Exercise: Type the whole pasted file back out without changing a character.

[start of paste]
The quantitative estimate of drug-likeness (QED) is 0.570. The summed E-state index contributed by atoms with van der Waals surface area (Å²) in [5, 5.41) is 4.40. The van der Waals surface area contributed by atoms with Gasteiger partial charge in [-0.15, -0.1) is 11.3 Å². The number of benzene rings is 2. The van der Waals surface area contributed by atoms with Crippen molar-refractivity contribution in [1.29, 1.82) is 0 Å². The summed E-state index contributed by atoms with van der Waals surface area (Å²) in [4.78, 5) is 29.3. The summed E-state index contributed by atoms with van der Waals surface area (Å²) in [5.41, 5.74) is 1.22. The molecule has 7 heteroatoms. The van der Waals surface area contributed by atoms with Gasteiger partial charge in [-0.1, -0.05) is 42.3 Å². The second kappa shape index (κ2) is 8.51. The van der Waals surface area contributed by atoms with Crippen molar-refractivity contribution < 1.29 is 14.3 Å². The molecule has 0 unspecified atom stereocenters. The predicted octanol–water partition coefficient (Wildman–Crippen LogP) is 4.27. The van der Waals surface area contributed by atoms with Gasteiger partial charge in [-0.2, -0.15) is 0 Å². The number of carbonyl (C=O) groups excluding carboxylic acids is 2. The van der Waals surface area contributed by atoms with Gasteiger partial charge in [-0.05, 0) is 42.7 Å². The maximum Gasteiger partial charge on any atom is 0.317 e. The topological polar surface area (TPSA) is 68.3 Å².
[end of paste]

The quantitative estimate of drug-likeness (QED) is 0.570. The summed E-state index contributed by atoms with van der Waals surface area (Å²) in [5, 5.41) is 4.40. The van der Waals surface area contributed by atoms with Gasteiger partial charge in [-0.15, -0.1) is 11.3 Å². The number of benzene rings is 2. The van der Waals surface area contributed by atoms with Crippen molar-refractivity contribution in [1.29, 1.82) is 0 Å². The summed E-state index contributed by atoms with van der Waals surface area (Å²) in [4.78, 5) is 29.3. The summed E-state index contributed by atoms with van der Waals surface area (Å²) in [5.41, 5.74) is 1.22. The molecule has 7 heteroatoms. The van der Waals surface area contributed by atoms with Gasteiger partial charge in [-0.1, -0.05) is 42.3 Å². The second kappa shape index (κ2) is 8.51. The van der Waals surface area contributed by atoms with Crippen molar-refractivity contribution < 1.29 is 14.3 Å². The molecule has 0 unspecified atom stereocenters. The predicted octanol–water partition coefficient (Wildman–Crippen LogP) is 4.27. The van der Waals surface area contributed by atoms with Gasteiger partial charge in [-0.2, -0.15) is 0 Å². The number of carbonyl (C=O) groups excluding carboxylic acids is 2. The van der Waals surface area contributed by atoms with Gasteiger partial charge in [-0.05, 0) is 42.7 Å². The maximum Gasteiger partial charge on any atom is 0.317 e. The topological polar surface area (TPSA) is 68.3 Å².